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  • Help Please

    Hi

    I am having terrible trouble with ploymer clay sticking to my rolling pin (its a plastic one). I think I read somewhere that you can use cornflour on the rolling pin to stop it from sticking. Has anyone tried this?

    Also what can I use to sick two pieces of clay together, or do you simply mould them together. I want to make a round flat disc and then add a strip of clay around the edge (so it is raised) and then bake it, so I end up with a disc with a raised edge so I can grout in some mosaic tiles to make a pendant.

    Thankyou
    Julie

    www.jgcrafts.co.uk

    http://folksy.com/users/jgcrafts

  • #2
    Hi Julie

    What type of plastic is your rolling pin made from?

    Some plastics will react chemically with polymer clay - so if it is the wrong type of plastic, this could be part of the problem and the polymer clay could actually be making the surface of the rolling pin go slightly soft, grabbing the clay.

    Ideally you need to use an acrylic hand roller with polymer clay for hand rolling - or go it large and get yourself a pasta machine!.

    Even so - they do also stick sometimes - some polymer clays can be stickier than others, sometimes even certain colours within the same brand will be stickier.

    You can use cornflour or talcum powder to stop the sticking - but it isn't an ideal move really. You cannot just shake it on liberally as though you were rolling out pastry for example.

    It is better to find out why the clay is sticking and address that.

    Possibly it is the wrong type of rolling pin as I mentioned. Maybe the clay is just very sticky - in which case you could try working the clay cooler (sticky clay gets even stickier if it is quite warm, so popping it in the fridge might help). You can also do something called "leeching" which removes some of the plasticizers from the clay and this can make it less sticky. I am sure if you search this forum or google for "leeching polymer clay" you will get lots of hits. I think I have explained here before how it is done too.

    As for sticking clay together - you don't need anything if the clay pieces are both unbaked. Just smoosh them together and the stronger you push them together, the stronger the bond. YOu can however also use liquid clays like Fimo Deko Gel to aid the adhesion. This only strengthens after baking - it won't hold the clay pieces together like a glue before baking though, so sometimes it is unsuitable as the pieces of clay just slide off / away from each other. You would need to find a way to hold them in place.

    In the case of what you need to do, I would say just pushing the clay together firmly will probably be enough though.

    Hope that helps,
    Emma
    www.ejrbeads.co.uk - unique art beads & more
    www.ejrbeads.co.uk/shop - beads, polymer clay, glitters and inks oh my
    www.facebook.com/EJRBeads - Like me at Facebook!

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    • #3
      I had the same problem when using an acrylic roller, so annoying! Cornflour helped but I found it stuck more when I had overworked it. I agree with Emma regarding the pasta machine. If polymer is something you plan to do on a regular basis then it's definately worth the investment, not had a sticking problem since and it's sooo much easier.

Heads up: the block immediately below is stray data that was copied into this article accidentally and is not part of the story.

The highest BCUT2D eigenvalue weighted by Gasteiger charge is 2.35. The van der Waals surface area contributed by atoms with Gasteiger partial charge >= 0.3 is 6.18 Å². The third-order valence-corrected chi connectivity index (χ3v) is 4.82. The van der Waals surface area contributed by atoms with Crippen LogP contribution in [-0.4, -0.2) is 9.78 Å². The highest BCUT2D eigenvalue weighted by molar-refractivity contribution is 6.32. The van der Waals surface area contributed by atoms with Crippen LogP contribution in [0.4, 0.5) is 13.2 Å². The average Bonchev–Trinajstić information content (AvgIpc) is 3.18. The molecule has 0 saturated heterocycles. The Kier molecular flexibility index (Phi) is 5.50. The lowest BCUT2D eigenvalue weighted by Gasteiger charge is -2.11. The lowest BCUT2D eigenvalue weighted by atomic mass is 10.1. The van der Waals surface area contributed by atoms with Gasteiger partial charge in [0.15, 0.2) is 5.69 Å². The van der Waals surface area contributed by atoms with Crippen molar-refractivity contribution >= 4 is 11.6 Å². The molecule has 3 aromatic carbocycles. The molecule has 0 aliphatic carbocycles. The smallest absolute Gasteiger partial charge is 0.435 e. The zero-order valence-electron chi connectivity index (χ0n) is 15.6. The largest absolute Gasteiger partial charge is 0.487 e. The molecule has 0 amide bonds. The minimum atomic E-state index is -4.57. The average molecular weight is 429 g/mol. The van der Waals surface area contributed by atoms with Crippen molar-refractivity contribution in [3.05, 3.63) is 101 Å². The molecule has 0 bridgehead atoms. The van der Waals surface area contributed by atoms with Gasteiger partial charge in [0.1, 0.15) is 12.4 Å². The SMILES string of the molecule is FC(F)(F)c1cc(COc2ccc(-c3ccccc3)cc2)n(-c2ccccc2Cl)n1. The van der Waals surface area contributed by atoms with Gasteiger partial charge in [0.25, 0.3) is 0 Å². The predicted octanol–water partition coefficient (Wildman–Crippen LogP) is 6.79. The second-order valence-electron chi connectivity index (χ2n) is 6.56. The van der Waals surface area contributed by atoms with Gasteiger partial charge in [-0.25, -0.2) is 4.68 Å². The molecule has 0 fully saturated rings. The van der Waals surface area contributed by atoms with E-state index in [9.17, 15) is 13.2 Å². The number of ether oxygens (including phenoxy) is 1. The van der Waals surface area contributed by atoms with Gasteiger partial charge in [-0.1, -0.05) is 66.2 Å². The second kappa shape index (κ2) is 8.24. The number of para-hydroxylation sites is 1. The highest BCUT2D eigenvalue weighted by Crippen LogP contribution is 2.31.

Handmade Ceramic Beads & Jewellery
      Grubbi On Etsy
      ~ Facebook ~ Artisan Whimsy

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      • #4
        Some of the clays are really sticky now I find - takes a little more patience working with them for sure! I have been using a lot of Cernit transparents lately, man is that the stickiest clay on the planet or what? Worth the effort though.

        If you are rolling a lot of sheets out, pasta machines are really worth their weight in gold. Although the acrylic roller can be used where the pasta machine can't - so it still has its plusses. Smoothing the sides of square canes when you reduce them, smoothing clay on curved surfaces etc.

        You can also mist the clay sheet with a little water - just use a fine water misting bottle like these. That can also help to stop the clay sticking and just let the water evaporate before using the sheet. This is especially useful if you are using translucent clays as using cornstarch or talc can make them go a bit cloudy.

        Emma
        Emma
        www.ejrbeads.co.uk - unique art beads & more
        www.ejrbeads.co.uk/shop - beads, polymer clay, glitters and inks oh my
        www.facebook.com/EJRBeads - Like me at Facebook!

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        • #5
          You might be able to get a pasta maker for free - I posted as my status on facebook that I was after a pasta maker. Quite a few of my friends had them lurking in their kitchens and I was offered two free within a day! Definately worth doing and the effect on the clay is outstanding.

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          • #6
            sometimes I put a bit of plain paper in between, seems to help I find some of the Fimo colours very sticky these days
            Emily

            Hand Carved Rubber Stamps by Skull and Cross Buns
            Etsy Folksy Twitter Facebook

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            • #7
              I agree with amelissa
              Emily Katherine Designs
              Designer Handcrafted Beaded Jewelry
              http://www.emilykatherine.com

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